In a white paper published today in response to a request from the Federal Reserve, Weiss Research stated that the current housing market woes and sub-prime mortgage default crisis can be blamed mostly on The Federal Reserve, Wall Street, and lending institutions, who acted without foresight and extreme opportunism.
“For many Americans, the dream of home ownership is turning into a nightmare. And although borrowers must also share a part of the blame, the burden falls on regulators and lenders to take firm steps to remedy their errors. Loan delinquencies and foreclosures are rising throughout the mortgage system, and the mortgage crisis is not limited to niche players that specialized in low-quality loans,” writes Weiss interest rate and real estate analyst Mike Larson.
The white paper focuses its criticism on several areas.
It says there needs to be loser monitoring and prompter action by the Federal Reserve to help avert run-away asset price inflation.
While the Fed cannot, as the popular media likes to mythically purport, merely raise or lower interest rates with the wave of a magic wand, it can take actions that are intended to cause interest rates to rise or fall and by certain percentages. This is called setting the target interest rate.
When the Fed sets a new target interest rate, investors react immediately. Larson is saying that the Fed should have seen the housing and lending bubble formulating and taken steps to raise interest rates, thereby discouraging excess borrowing and lending and also inspiring investors to take money out of equities-including mortgage-backed equities-and put it into bonds. These forces would have put market-based restrictions on lending practices and not allowed the bubble to grow.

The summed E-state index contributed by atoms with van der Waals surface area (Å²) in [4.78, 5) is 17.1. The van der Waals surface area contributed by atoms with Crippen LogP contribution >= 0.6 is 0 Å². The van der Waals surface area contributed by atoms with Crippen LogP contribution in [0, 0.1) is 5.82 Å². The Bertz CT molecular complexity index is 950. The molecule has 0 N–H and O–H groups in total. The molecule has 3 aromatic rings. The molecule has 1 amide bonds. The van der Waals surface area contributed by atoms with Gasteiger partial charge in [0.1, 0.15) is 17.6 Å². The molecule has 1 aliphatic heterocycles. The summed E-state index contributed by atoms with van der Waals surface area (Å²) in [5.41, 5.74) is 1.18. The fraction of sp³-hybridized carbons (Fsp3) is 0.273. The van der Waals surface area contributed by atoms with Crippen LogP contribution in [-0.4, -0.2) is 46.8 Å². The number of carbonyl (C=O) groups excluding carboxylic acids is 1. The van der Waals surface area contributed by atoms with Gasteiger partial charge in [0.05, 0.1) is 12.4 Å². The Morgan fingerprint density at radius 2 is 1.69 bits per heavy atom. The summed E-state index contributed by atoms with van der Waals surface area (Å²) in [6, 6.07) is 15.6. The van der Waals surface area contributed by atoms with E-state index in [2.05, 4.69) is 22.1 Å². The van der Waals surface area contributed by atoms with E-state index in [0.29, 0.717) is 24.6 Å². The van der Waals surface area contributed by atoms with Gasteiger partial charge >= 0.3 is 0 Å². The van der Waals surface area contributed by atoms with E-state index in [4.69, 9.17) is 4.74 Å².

The paper also says there needs to be a greater focus by regulators on banks and thrifts whose mortgage performance measures are showing the most stress.
Regulatory authorities during the housing boom kept their hands off banks and other mortgage lenders. The boom was so strong and mortgage-backed securities doing so well on the Street that authorities did not see any need to intervene or interfere.
As a consequence, a lot of lenders bit off more than they could chew with the amount of money they lent out, and with the defaults on mortgages coming in by the cartload those lenders are in financial trouble.
The paper additionally points out that rather than banning special-purpose mortgages, there should be procedures to limit them to the uniquely qualified borrowers for which they were originally designed.
During the housing market boom, loan officers sold variable interest rate mortgages and sub-prime loan programs to people indiscriminately, with low interest rates and huge demands making lenders want to qualify virtually every applicant for a mortgage. But different mortgage programs are tailored to different people, and there are some people who should not be qualified for any mortgage at a given time.
Several other advisories are also put forward in the paper.
“In order to pave the way for a sounder future, many of the sacrifices that were avoided in the past may have to be made in the present,” sums up Larson.
Sources of information:
Weiss Research (PR Newswire), “Federal Regulators, Lenders and Wall Street Blamed for Worsening Housing and Mortgage Crisis”